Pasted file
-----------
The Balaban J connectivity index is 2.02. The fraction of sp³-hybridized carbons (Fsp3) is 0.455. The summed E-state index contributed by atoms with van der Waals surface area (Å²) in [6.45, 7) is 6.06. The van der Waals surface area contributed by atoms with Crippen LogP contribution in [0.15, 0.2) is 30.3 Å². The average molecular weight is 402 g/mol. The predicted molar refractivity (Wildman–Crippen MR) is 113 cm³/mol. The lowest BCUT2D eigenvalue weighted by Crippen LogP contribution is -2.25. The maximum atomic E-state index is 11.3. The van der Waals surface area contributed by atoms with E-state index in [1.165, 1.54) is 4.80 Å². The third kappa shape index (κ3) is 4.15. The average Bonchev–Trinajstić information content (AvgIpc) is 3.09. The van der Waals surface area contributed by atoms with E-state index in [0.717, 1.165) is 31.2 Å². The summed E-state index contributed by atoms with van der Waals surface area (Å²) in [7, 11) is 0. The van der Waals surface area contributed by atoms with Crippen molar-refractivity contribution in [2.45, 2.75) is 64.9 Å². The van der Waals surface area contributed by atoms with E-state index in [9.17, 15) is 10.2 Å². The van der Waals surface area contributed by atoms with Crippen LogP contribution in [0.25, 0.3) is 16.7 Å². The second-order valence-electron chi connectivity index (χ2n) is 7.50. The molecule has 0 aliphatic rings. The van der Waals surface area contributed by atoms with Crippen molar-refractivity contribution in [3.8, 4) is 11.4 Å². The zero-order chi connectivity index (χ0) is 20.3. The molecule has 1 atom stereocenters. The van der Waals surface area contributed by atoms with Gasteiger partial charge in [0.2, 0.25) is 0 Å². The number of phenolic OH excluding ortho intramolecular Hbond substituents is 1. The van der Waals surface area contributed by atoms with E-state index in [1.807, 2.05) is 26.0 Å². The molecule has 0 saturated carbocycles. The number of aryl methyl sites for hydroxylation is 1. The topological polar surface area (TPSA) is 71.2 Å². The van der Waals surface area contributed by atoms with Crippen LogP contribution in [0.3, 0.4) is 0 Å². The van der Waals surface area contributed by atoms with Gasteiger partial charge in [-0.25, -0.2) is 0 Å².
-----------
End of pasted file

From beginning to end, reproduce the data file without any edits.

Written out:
The Balaban J connectivity index is 2.02. The fraction of sp³-hybridized carbons (Fsp3) is 0.455. The summed E-state index contributed by atoms with van der Waals surface area (Å²) in [6.45, 7) is 6.06. The van der Waals surface area contributed by atoms with Crippen LogP contribution in [0.15, 0.2) is 30.3 Å². The average molecular weight is 402 g/mol. The predicted molar refractivity (Wildman–Crippen MR) is 113 cm³/mol. The lowest BCUT2D eigenvalue weighted by Crippen LogP contribution is -2.25. The maximum atomic E-state index is 11.3. The van der Waals surface area contributed by atoms with E-state index in [1.165, 1.54) is 4.80 Å². The third kappa shape index (κ3) is 4.15. The average Bonchev–Trinajstić information content (AvgIpc) is 3.09. The van der Waals surface area contributed by atoms with E-state index in [0.717, 1.165) is 31.2 Å². The summed E-state index contributed by atoms with van der Waals surface area (Å²) in [7, 11) is 0. The van der Waals surface area contributed by atoms with Crippen molar-refractivity contribution in [2.45, 2.75) is 64.9 Å². The van der Waals surface area contributed by atoms with E-state index in [9.17, 15) is 10.2 Å². The van der Waals surface area contributed by atoms with Crippen LogP contribution in [0.25, 0.3) is 16.7 Å². The second-order valence-electron chi connectivity index (χ2n) is 7.50. The molecule has 0 aliphatic rings. The van der Waals surface area contributed by atoms with Crippen molar-refractivity contribution in [3.8, 4) is 11.4 Å². The zero-order chi connectivity index (χ0) is 20.3. The molecule has 1 atom stereocenters. The van der Waals surface area contributed by atoms with Gasteiger partial charge in [0.2, 0.25) is 0 Å². The number of phenolic OH excluding ortho intramolecular Hbond substituents is 1. The van der Waals surface area contributed by atoms with E-state index in [1.807, 2.05) is 26.0 Å². The molecule has 0 saturated carbocycles. The number of aryl methyl sites for hydroxylation is 1. The topological polar surface area (TPSA) is 71.2 Å². The van der Waals surface area contributed by atoms with Crippen LogP contribution in [0.3, 0.4) is 0 Å². The van der Waals surface area contributed by atoms with Gasteiger partial charge in [-0.25, -0.2) is 0 Å².